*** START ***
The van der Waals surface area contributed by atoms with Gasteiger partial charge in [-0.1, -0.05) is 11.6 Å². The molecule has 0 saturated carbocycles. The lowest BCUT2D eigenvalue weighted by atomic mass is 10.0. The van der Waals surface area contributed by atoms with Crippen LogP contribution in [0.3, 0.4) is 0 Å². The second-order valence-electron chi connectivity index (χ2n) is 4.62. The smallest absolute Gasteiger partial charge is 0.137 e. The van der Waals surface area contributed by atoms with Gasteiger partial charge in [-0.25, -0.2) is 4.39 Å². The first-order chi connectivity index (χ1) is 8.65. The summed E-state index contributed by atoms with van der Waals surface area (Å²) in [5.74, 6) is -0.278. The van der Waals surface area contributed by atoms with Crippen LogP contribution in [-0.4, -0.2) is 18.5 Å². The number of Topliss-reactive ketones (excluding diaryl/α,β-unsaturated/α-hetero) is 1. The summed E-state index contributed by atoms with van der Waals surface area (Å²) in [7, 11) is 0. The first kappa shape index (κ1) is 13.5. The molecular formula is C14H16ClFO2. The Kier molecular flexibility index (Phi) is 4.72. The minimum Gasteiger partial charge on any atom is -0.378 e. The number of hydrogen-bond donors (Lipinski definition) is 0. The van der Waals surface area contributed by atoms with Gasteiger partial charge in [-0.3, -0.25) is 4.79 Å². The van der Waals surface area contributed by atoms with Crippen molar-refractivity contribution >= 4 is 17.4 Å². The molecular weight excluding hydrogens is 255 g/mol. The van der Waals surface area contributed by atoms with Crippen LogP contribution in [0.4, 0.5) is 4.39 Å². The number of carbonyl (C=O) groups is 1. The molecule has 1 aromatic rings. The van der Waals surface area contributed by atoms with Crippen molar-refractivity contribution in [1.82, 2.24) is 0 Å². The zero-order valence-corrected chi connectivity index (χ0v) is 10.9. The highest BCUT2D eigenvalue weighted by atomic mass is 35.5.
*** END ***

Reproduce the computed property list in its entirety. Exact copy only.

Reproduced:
The van der Waals surface area contributed by atoms with Gasteiger partial charge in [-0.1, -0.05) is 11.6 Å². The molecule has 0 saturated carbocycles. The lowest BCUT2D eigenvalue weighted by atomic mass is 10.0. The van der Waals surface area contributed by atoms with Crippen LogP contribution in [0.3, 0.4) is 0 Å². The second-order valence-electron chi connectivity index (χ2n) is 4.62. The smallest absolute Gasteiger partial charge is 0.137 e. The van der Waals surface area contributed by atoms with Gasteiger partial charge in [-0.25, -0.2) is 4.39 Å². The first-order chi connectivity index (χ1) is 8.65. The summed E-state index contributed by atoms with van der Waals surface area (Å²) in [5.74, 6) is -0.278. The van der Waals surface area contributed by atoms with Crippen LogP contribution in [-0.4, -0.2) is 18.5 Å². The number of Topliss-reactive ketones (excluding diaryl/α,β-unsaturated/α-hetero) is 1. The summed E-state index contributed by atoms with van der Waals surface area (Å²) in [7, 11) is 0. The first kappa shape index (κ1) is 13.5. The molecular formula is C14H16ClFO2. The Kier molecular flexibility index (Phi) is 4.72. The minimum Gasteiger partial charge on any atom is -0.378 e. The number of hydrogen-bond donors (Lipinski definition) is 0. The van der Waals surface area contributed by atoms with Gasteiger partial charge in [-0.3, -0.25) is 4.79 Å². The van der Waals surface area contributed by atoms with Crippen molar-refractivity contribution >= 4 is 17.4 Å². The molecular weight excluding hydrogens is 255 g/mol. The van der Waals surface area contributed by atoms with Crippen LogP contribution in [0.4, 0.5) is 4.39 Å². The number of carbonyl (C=O) groups is 1. The molecule has 1 aromatic rings. The van der Waals surface area contributed by atoms with Crippen molar-refractivity contribution in [1.82, 2.24) is 0 Å². The zero-order valence-corrected chi connectivity index (χ0v) is 10.9. The highest BCUT2D eigenvalue weighted by atomic mass is 35.5.